Life Sciences: White-Hot Competition to Win the Right Deals
At a Glance
  • Biopharma and life science tools are attractive: Within these two subsectors, more than 600 healthcare buyout deals have been executed over the past five years globally, fueled by strong end-market growth tailwinds, recession resistance, and attractive returns for PE; given that these trends are expected to continue, executing coherent deal strategy in biopharma and life science tools has become a must-have for US/EU funds.
  • Subsectors within life sciences matter: Out of the roughly 410 US/EU biopharma and life science tools buyouts executed over the past five years, more than 80% have been in eight subsectors, each with a different set of dynamics.
  • Concentrated dealmakers, long tail of participants: About 65% of biopharma and life science tools deals in the US and Europe were conducted by around 50 funds with a large amount of midmarket participation.
  • Lessons learned from dealmakers: Funds that have a repeatable approach to closing deals have a very sharp perspective on “where to play” and “how to win” and have flexed the type of deal they are prepared to do to be successful. Differentiation in subsectors is increasingly driven by the quality of science and depth of expertise in a specific disease or technology.

This article is part of Bain's 2023 Global Healthcare Private Equity and M&A Report | First Look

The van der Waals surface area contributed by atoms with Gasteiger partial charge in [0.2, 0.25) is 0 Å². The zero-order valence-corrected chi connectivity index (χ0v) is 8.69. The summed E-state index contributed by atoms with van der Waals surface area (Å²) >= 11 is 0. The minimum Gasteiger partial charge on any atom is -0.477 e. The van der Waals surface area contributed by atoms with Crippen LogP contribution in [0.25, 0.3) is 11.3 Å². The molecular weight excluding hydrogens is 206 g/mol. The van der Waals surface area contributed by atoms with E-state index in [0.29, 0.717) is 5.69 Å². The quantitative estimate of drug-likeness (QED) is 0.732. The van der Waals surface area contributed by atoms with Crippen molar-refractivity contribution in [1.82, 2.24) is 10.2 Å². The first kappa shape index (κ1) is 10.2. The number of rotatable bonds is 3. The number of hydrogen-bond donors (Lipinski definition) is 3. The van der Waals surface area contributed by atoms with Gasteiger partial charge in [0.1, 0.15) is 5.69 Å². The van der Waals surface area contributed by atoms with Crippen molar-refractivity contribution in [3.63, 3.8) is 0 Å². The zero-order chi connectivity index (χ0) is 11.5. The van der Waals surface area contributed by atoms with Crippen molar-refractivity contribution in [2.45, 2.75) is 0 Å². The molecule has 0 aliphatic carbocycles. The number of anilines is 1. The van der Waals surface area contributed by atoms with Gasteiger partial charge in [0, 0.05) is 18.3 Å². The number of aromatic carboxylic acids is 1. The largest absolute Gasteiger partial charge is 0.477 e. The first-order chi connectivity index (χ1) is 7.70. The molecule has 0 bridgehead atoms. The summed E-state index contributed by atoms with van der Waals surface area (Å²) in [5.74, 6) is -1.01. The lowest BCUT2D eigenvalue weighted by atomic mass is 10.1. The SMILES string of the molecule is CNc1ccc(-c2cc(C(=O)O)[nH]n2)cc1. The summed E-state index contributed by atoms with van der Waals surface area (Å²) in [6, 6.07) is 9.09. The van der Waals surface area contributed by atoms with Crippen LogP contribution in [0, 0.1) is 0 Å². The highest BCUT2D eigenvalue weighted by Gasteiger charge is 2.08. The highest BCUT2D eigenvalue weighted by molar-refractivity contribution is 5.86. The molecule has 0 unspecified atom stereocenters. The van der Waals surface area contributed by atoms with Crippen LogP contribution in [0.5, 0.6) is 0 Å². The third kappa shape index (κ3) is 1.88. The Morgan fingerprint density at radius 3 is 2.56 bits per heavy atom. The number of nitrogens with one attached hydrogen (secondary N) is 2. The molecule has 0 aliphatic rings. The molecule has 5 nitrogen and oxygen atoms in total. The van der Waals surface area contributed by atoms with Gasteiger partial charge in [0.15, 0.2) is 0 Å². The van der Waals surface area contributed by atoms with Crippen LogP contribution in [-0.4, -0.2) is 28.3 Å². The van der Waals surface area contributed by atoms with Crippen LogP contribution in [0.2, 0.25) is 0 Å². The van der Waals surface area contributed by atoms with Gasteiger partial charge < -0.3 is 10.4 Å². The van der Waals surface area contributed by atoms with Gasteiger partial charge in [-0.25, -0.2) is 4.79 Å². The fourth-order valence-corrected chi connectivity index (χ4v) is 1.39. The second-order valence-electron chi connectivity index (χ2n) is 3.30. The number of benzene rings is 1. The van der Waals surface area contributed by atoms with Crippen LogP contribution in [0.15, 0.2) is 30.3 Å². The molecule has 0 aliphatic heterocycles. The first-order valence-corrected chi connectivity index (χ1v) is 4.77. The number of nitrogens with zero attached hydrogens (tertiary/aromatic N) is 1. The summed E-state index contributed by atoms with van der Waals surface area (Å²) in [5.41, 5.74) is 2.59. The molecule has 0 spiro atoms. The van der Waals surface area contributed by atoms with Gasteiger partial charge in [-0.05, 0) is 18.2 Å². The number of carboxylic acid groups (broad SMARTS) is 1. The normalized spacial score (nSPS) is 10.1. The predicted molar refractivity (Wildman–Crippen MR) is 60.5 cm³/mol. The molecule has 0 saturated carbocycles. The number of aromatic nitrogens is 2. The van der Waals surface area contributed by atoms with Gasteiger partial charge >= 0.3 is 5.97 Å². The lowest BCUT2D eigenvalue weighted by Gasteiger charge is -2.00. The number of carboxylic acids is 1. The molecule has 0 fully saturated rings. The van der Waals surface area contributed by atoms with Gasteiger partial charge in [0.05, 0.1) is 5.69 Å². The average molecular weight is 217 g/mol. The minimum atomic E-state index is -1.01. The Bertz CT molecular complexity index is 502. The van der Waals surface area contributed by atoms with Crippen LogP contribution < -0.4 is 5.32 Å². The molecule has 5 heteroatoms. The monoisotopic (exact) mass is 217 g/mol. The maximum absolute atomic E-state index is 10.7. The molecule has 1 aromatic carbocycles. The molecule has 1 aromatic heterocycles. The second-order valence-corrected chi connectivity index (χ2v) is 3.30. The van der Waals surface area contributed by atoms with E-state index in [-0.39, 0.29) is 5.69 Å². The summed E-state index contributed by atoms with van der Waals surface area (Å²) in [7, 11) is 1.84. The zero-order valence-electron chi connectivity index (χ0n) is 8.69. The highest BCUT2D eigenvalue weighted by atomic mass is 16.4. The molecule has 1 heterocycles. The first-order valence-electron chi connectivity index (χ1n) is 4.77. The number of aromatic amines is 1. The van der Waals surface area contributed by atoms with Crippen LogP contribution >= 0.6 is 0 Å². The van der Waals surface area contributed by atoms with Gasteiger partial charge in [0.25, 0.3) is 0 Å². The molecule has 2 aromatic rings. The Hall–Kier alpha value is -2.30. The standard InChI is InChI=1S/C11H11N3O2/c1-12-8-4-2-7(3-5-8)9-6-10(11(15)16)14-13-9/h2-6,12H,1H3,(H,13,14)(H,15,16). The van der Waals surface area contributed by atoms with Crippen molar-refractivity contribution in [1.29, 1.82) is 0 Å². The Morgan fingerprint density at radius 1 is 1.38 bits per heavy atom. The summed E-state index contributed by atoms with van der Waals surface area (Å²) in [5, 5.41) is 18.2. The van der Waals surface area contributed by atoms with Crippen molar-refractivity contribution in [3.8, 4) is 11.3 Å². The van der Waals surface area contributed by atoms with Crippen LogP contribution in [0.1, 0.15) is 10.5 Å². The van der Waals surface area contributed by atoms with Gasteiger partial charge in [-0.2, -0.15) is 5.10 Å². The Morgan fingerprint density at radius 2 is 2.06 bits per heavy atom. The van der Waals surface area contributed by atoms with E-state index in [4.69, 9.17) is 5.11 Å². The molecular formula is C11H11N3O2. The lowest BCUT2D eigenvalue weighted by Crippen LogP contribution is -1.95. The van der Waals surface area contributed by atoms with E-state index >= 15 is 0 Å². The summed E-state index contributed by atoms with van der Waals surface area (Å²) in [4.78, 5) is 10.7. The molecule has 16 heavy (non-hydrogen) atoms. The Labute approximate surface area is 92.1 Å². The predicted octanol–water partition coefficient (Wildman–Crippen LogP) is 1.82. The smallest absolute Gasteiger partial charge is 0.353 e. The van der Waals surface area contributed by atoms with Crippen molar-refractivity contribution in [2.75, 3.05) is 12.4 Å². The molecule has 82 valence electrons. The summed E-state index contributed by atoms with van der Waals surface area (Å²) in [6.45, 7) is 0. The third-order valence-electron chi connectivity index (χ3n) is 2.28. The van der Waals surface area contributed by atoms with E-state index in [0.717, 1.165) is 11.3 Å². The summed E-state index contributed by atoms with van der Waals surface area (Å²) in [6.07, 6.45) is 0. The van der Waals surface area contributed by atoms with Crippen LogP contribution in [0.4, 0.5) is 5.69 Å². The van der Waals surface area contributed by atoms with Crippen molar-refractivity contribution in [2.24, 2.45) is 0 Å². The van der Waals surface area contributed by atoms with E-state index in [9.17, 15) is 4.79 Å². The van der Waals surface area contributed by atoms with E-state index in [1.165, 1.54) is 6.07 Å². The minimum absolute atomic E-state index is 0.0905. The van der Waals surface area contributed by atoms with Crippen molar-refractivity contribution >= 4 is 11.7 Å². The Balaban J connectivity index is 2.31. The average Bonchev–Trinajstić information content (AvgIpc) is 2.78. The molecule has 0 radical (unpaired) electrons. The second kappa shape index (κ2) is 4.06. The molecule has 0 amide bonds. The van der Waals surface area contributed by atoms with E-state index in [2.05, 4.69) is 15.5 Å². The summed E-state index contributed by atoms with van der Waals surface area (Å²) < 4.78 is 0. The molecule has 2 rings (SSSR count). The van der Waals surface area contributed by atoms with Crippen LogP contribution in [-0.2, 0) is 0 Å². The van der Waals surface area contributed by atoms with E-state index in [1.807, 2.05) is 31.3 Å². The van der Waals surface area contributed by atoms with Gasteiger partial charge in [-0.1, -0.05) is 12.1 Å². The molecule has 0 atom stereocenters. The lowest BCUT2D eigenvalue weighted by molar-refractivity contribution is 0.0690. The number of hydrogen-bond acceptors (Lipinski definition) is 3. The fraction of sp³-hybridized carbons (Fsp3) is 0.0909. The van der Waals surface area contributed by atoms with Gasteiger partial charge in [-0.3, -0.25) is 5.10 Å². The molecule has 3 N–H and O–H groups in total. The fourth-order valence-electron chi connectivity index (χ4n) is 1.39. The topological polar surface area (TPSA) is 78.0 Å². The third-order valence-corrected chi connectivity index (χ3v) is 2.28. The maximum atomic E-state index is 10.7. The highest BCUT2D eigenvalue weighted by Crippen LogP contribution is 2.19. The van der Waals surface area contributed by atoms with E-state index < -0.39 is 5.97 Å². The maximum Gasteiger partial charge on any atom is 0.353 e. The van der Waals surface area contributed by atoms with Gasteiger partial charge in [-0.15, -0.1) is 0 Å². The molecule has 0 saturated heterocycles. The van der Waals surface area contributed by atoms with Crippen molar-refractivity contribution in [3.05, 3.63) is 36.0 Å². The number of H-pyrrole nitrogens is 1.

“White-hot” deal market: Life sciences is an attractive space to play for PE

The life sciences deal market—that is, marketed biopharma products and the ecosystem of companies supporting their research, development, and commercialization—has been an attractive place for PE to put capital to work. These markets—which include life science tools (LSTs), diagnostics (Dx), lab services, outsourced biopharma services, and pharma software/IT—are historically recession resistant and have all been driven by strong end-market growth tailwinds. These sectors have also seen strong returns within healthcare, which itself is an attractive industry vertical.

Given all of these dynamics, the volume of PE dealmaking has increased significantly in this area, and it has become a “must-win” sector going forward for funds. Deal volume in the past five years in biopharma and life science tools has increased 110% compared with the previous five-year period (see Figure 1). Payer, provider, and medtech deal activity increased only 50%–60% across those same two time periods. We count more than 600 unique buyout deals globally for life sciences assets completed since 2018 (note: excluding preclinical and clinical stage therapeutic investments given their risk/return profile).

Figure 1